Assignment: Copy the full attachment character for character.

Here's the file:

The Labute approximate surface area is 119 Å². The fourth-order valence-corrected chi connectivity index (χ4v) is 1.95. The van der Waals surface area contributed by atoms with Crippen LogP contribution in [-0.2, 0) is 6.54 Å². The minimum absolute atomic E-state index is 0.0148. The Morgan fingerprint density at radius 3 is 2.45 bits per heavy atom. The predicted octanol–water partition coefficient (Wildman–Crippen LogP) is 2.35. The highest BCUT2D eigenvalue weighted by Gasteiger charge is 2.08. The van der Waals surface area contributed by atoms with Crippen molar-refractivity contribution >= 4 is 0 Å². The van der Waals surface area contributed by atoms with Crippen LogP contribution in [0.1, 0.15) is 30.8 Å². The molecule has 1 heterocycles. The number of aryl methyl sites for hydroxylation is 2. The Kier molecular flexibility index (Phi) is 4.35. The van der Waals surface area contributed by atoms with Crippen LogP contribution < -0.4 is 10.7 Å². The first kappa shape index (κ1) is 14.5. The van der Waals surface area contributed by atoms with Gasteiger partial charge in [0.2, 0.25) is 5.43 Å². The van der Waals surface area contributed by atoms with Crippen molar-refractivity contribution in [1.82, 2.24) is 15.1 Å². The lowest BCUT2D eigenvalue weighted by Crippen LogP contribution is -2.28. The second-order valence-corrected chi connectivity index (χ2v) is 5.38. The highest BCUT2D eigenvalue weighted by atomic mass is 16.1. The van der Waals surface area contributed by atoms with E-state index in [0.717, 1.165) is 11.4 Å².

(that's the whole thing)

The Labute approximate surface area is 119 Å². The fourth-order valence-corrected chi connectivity index (χ4v) is 1.95. The van der Waals surface area contributed by atoms with Crippen LogP contribution in [-0.2, 0) is 6.54 Å². The minimum absolute atomic E-state index is 0.0148. The Morgan fingerprint density at radius 3 is 2.45 bits per heavy atom. The predicted octanol–water partition coefficient (Wildman–Crippen LogP) is 2.35. The highest BCUT2D eigenvalue weighted by Gasteiger charge is 2.08. The van der Waals surface area contributed by atoms with Crippen molar-refractivity contribution >= 4 is 0 Å². The van der Waals surface area contributed by atoms with Crippen LogP contribution in [0.1, 0.15) is 30.8 Å². The molecule has 1 heterocycles. The number of aryl methyl sites for hydroxylation is 2. The Kier molecular flexibility index (Phi) is 4.35. The van der Waals surface area contributed by atoms with Crippen LogP contribution < -0.4 is 10.7 Å². The first kappa shape index (κ1) is 14.5. The van der Waals surface area contributed by atoms with Gasteiger partial charge in [0.2, 0.25) is 5.43 Å². The van der Waals surface area contributed by atoms with Crippen molar-refractivity contribution in [1.82, 2.24) is 15.1 Å². The lowest BCUT2D eigenvalue weighted by Crippen LogP contribution is -2.28. The second-order valence-corrected chi connectivity index (χ2v) is 5.38. The highest BCUT2D eigenvalue weighted by atomic mass is 16.1. The van der Waals surface area contributed by atoms with E-state index in [0.717, 1.165) is 11.4 Å².